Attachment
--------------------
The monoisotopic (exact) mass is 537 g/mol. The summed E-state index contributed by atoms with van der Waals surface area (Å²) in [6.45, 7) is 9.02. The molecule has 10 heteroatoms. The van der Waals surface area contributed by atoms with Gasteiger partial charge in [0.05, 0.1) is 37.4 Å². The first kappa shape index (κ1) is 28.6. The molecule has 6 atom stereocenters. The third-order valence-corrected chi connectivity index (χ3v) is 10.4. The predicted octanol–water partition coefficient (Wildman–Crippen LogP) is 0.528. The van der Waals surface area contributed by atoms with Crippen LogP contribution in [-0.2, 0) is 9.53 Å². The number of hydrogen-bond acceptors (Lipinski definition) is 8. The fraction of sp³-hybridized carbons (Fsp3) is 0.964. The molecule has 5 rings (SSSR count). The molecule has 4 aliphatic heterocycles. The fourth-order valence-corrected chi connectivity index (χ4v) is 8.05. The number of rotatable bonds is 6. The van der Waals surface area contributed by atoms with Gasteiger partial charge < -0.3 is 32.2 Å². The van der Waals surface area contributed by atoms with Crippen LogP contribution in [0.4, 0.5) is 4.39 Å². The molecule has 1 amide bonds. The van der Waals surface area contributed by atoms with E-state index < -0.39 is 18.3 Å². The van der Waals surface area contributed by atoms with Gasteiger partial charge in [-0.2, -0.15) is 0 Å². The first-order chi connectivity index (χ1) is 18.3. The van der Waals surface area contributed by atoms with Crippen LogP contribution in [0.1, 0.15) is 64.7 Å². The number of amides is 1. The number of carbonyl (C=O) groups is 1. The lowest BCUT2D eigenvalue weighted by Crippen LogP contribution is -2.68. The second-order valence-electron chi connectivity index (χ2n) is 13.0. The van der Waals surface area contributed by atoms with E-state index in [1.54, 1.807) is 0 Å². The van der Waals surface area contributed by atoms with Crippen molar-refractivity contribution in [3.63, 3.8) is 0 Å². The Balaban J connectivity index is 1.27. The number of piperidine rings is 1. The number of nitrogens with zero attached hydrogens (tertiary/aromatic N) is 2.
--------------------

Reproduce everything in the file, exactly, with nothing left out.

The monoisotopic (exact) mass is 537 g/mol. The summed E-state index contributed by atoms with van der Waals surface area (Å²) in [6.45, 7) is 9.02. The molecule has 10 heteroatoms. The van der Waals surface area contributed by atoms with Gasteiger partial charge in [0.05, 0.1) is 37.4 Å². The first kappa shape index (κ1) is 28.6. The molecule has 6 atom stereocenters. The third-order valence-corrected chi connectivity index (χ3v) is 10.4. The predicted octanol–water partition coefficient (Wildman–Crippen LogP) is 0.528. The van der Waals surface area contributed by atoms with Crippen LogP contribution in [-0.2, 0) is 9.53 Å². The number of hydrogen-bond acceptors (Lipinski definition) is 8. The fraction of sp³-hybridized carbons (Fsp3) is 0.964. The molecule has 5 rings (SSSR count). The molecule has 4 aliphatic heterocycles. The fourth-order valence-corrected chi connectivity index (χ4v) is 8.05. The number of rotatable bonds is 6. The van der Waals surface area contributed by atoms with Gasteiger partial charge < -0.3 is 32.2 Å². The van der Waals surface area contributed by atoms with Crippen LogP contribution in [0.4, 0.5) is 4.39 Å². The molecule has 1 amide bonds. The van der Waals surface area contributed by atoms with E-state index < -0.39 is 18.3 Å². The van der Waals surface area contributed by atoms with Gasteiger partial charge in [-0.2, -0.15) is 0 Å². The first-order chi connectivity index (χ1) is 18.3. The van der Waals surface area contributed by atoms with Crippen LogP contribution in [0.1, 0.15) is 64.7 Å². The number of amides is 1. The number of carbonyl (C=O) groups is 1. The lowest BCUT2D eigenvalue weighted by Crippen LogP contribution is -2.68. The second-order valence-electron chi connectivity index (χ2n) is 13.0. The van der Waals surface area contributed by atoms with E-state index in [1.54, 1.807) is 0 Å². The van der Waals surface area contributed by atoms with Crippen molar-refractivity contribution in [3.63, 3.8) is 0 Å². The Balaban J connectivity index is 1.27. The number of piperidine rings is 1. The number of nitrogens with zero attached hydrogens (tertiary/aromatic N) is 2.